TV host Mika Brzezinski wrote a book about food addiction. The Fix shows how the book has nothing to do with addiction, and everything to do with the economy. And vanity.
Mika Brzezinski is extremely hungry, and obsessed with food. Her deprivation is self-inflicted, and she happens to be well-off and well-known, so she has the power to impose her obsession on the rest of us in the form of a book that came out earlier this year. Obsessed was ostensibly written to help combat the obesity epidemic facing America, as well as remedy Brzezinski's own problems with food. The subtitle of Obsessed is “America’s Food Addiction—And My Own.” Within this premise lies the fallacy that undermines the book. America doesn’t have a food addiction, and neither does Mika.
Mika is correct that America is facing an obesity epidemic. Obesity is about to surpass cigarette smoking as the leading cause of death in the U.S. It is a serious national crisis. But this crisis is primarily an economic one, and not a result of hordes of Americans selling their souls and their children for just one more Soft Serve, or losing their livelihoods and the respect of their families because they just can’t put down the mayonnaise. The facts are that post-WWII governmental subsidies to farmers and corporations have created an overabundance of food for the first time in our nation’s history, and this food is not the food our forefathers ate, but rather products that are engineered to be higher in calories, less nutritious and cheaper than the potatoes, tomatoes, and corn--I mean real corn--that we were relying on before. This highly processed and massaged food is cheaper than the stuff you pull out of the ground and more efficient to purchase and ingest. Americans are eating it, and are getting fat, deathly fat.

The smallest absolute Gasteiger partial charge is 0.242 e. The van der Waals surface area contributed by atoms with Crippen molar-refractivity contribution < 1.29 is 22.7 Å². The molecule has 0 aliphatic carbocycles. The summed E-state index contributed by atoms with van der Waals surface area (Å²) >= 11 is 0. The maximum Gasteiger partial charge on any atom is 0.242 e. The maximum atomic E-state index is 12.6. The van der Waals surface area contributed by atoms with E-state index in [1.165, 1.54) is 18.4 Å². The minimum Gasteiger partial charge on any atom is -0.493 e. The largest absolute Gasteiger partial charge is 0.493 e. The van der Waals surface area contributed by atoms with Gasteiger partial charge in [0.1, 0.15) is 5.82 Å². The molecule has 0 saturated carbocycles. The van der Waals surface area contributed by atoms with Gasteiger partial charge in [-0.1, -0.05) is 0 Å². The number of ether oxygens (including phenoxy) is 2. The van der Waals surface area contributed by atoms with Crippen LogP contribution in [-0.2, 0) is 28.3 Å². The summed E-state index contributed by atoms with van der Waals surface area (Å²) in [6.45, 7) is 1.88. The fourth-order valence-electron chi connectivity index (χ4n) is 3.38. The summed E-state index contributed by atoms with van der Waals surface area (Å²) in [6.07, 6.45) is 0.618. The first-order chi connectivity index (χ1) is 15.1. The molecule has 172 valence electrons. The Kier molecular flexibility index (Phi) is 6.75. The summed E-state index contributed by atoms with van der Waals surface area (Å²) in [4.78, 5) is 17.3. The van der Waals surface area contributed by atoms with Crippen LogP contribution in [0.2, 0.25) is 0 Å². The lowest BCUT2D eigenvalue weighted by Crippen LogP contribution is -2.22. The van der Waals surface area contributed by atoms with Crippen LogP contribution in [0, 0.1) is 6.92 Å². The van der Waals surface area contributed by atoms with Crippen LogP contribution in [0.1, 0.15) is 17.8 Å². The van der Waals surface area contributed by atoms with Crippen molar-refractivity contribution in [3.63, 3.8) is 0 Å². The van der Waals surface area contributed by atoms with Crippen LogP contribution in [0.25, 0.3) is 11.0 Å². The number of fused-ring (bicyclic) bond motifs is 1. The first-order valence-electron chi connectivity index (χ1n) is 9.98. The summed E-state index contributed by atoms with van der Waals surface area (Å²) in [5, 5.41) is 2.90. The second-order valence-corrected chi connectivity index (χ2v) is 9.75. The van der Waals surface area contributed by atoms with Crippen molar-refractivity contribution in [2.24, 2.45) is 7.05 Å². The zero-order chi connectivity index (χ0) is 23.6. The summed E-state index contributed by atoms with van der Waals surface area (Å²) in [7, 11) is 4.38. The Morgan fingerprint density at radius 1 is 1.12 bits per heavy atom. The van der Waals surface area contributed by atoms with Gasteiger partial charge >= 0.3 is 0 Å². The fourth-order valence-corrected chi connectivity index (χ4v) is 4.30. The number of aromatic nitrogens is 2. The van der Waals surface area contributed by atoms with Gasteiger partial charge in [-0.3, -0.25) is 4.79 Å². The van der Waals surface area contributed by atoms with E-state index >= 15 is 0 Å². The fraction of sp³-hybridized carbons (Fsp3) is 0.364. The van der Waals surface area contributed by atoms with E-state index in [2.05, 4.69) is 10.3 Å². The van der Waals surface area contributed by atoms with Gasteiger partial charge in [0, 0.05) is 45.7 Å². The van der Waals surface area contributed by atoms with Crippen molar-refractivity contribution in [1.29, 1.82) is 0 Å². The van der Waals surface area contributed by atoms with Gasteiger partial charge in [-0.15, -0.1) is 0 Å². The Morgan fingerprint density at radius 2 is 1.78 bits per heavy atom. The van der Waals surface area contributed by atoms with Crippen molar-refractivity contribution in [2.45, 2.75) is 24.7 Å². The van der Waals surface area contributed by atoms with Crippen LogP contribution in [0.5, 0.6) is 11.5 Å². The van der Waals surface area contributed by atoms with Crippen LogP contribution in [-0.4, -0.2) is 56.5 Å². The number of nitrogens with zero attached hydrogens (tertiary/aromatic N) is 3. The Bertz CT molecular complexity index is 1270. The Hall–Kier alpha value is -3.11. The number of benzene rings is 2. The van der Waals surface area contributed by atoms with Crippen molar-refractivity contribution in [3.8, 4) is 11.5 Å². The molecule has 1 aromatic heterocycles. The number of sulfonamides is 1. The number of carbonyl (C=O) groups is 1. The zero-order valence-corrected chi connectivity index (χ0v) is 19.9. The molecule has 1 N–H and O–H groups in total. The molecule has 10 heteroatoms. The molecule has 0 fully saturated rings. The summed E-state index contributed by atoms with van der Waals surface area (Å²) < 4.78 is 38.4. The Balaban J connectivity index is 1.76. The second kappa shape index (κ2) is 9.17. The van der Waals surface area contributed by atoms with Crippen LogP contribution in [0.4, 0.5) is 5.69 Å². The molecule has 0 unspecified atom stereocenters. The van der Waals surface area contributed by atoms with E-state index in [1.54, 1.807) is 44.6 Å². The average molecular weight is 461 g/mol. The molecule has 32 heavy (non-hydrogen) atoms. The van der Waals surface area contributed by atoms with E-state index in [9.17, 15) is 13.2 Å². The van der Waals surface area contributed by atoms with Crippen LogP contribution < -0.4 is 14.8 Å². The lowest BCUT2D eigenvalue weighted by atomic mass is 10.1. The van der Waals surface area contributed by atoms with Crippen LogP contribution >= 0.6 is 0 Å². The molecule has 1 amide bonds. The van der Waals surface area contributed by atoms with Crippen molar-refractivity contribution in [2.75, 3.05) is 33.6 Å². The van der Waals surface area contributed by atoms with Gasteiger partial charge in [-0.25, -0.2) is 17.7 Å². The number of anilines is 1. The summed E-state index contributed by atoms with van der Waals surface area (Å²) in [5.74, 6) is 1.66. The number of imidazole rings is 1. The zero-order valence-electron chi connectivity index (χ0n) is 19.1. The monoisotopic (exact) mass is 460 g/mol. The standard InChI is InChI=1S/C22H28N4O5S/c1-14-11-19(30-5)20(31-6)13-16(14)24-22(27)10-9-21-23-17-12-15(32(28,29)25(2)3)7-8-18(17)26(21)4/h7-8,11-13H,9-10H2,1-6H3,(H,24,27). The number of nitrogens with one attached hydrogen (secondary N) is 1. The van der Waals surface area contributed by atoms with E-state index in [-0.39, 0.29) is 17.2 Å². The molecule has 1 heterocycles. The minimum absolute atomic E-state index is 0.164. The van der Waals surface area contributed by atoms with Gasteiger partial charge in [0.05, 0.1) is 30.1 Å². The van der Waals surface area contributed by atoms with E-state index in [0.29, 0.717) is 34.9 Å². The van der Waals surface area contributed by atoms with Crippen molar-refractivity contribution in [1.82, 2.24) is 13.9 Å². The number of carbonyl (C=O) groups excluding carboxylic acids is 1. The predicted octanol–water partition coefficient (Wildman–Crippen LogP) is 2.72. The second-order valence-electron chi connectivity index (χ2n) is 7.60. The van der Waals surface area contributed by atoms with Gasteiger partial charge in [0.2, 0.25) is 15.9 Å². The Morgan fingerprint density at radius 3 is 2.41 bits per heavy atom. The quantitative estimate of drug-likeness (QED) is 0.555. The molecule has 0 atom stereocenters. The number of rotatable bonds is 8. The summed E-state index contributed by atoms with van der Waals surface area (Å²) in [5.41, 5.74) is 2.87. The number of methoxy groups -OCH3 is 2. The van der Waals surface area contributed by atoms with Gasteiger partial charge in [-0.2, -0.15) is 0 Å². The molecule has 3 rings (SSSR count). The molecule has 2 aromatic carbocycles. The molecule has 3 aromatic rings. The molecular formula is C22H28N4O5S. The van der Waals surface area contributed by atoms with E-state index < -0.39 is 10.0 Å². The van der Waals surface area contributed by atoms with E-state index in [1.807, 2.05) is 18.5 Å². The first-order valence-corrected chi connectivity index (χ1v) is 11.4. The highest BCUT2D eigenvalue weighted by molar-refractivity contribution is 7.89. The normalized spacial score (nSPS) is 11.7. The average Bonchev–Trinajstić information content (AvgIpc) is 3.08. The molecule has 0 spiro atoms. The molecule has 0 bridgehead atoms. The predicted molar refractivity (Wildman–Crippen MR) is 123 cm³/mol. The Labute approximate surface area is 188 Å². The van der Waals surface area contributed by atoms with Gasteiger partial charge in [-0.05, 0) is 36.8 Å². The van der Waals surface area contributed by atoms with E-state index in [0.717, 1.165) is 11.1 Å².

Mika is frightened of the fleshy the way homophobes fear homosexuals.